Preventing Knee Pain

A Treatment To Relieve Strain On Your Knee

Author: Julie Donnelly, LMT – The Pain Relief Expert

Editor: Dr. Steve Chaney

It is the Merry Month of May!

Knee PainMay was the start of the beautiful weather when I lived up in New York. April showers began to bring May flowers. Of course, here in Florida we have flowers all year, so it’s our friends to the north that are enjoying a glorious array of color during this month. For us May is the beginning of the hot weather.

The Snowbirds are leaving Florida and heading back up north. Safe journey. I’ll miss you!  It’s funny having friends that are gone 6 months of the year.

But it also means that life is beginning to slow down for us.  With most of the snowbirds gone, driving is easier, the stores are less crowded, and we can park at the beach.  The weather is still beautiful so we can still go outside to ride a bike, jog, or play the sports we enjoy. This leads me to talk about preventing knee pain.

Preventing Knee Pain

The weather is beautiful all across the country, which brings more people out to enjoy the sports they love.  Whether you like running or cycling, or any sport that puts a strain on your knee, you’re going to really appreciate this month’s newsletter.  We’re going to be talking about one of the muscles that put a strain on your knee joint.

The muscle we’ll be discussing today is the Rectus Femoris, one of the four quadricep muscles.  This is the only “quad” that originates on your pelvis, the other three all originate on your thigh bone.  This is why this one muscle is what I call “the keystone of the body.”

As you notice in the graphic, as I said it originates on the tip of your pelvis, it then goes down the middle/outisde of your thigh and crosses over your kneecap. The muscle then inserts into the front of your shin bone.  When you are sitting and you want to stand up, the rectus femoris, along with the other three quadriceps, shorten in order to straighten your leg.


The problem is, there is an entire pelvic situation that happens when you are sitting for an extended period of time, which makes your pelvis rotate down in the front. This causes the rectus femoris to be too long to do the job of straightening your leg.  The body rectifies that problem by tying a “knot” (spasm) in the middle of the muscle, shortening it so it can straighten your leg.

Then another problem happens because you want to bend your knee to sit down or go up stairs. This causes a strain to be placed on your kneecap as you try to bend you knee. Your body then pulls down again on your pelvis so you can bend your knee, and you get into a negative cycle of bones being strained and the muscle knotting up.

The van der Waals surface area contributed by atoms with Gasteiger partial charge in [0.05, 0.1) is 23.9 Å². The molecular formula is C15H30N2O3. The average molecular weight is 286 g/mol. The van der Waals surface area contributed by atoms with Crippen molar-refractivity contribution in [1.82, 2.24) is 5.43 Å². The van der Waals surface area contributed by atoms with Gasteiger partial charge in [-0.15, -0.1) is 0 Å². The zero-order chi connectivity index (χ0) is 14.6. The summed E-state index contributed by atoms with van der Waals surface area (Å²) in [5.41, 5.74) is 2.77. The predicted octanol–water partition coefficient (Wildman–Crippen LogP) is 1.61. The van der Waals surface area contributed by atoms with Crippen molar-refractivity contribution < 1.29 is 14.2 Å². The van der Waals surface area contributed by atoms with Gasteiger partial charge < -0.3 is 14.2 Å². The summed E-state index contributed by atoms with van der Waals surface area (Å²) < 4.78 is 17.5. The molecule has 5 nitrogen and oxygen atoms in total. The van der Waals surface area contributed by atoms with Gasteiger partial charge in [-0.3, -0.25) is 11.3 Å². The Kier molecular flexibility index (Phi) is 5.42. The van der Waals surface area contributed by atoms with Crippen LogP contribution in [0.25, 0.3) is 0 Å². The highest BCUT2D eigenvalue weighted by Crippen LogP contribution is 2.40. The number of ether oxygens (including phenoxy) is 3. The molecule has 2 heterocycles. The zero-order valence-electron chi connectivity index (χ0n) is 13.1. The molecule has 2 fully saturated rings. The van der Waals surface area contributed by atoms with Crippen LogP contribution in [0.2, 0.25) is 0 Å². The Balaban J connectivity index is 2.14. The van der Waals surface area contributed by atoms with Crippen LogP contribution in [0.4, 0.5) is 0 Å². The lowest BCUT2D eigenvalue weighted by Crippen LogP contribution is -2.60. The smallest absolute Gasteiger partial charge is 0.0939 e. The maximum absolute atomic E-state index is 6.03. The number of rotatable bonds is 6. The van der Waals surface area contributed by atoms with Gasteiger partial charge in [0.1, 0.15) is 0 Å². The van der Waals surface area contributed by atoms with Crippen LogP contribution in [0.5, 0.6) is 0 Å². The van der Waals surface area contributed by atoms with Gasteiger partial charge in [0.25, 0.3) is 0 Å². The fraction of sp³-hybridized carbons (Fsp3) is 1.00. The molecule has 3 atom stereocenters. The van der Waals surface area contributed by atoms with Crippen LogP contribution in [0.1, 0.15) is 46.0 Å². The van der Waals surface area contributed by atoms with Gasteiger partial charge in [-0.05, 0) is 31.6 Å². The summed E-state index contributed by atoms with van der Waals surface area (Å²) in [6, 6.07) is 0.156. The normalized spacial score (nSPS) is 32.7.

The bottom line is your kneecap is pulled up, and you have pain whenever you try to bend your knee.

It’s more complicated than all of that, but too much for a newsletter.  If you’re curious, you can get either Treat Yourself to Pain-Free Living or The Pain-Free Athlete and read all about each of the muscles that are involved in this situation.

A Treatment To Relieve Strain On Your Knee

Using a dowel, or a 12”x1” length of PVC pipe, start at the top of your leg and slide, don’t roll, from the top of your leg to just above your kneecap.



After you go over your rectus femoris, and the other quadriceps, then go to the top of any one of the knots.  Press down and stay still for 15 seconds.



You can also use the ulnar bone of your forearm, as shown in the picture to the right.


Just press and slide, and then do the same thing and press into each knot to help it release.



Releasing the tension in your quadricep muscles will take the strain off your knee joint.  An added benefit of this treatment is it is one of the primary muscles I teach to release low back pain, groin pain, sciatica, and hip pain!

Wishing you well,

Julie Donnelly

These statements have not been evaluated by the Food and Drug Administration. This information is not intended to diagnose, treat, cure, or prevent any disease.

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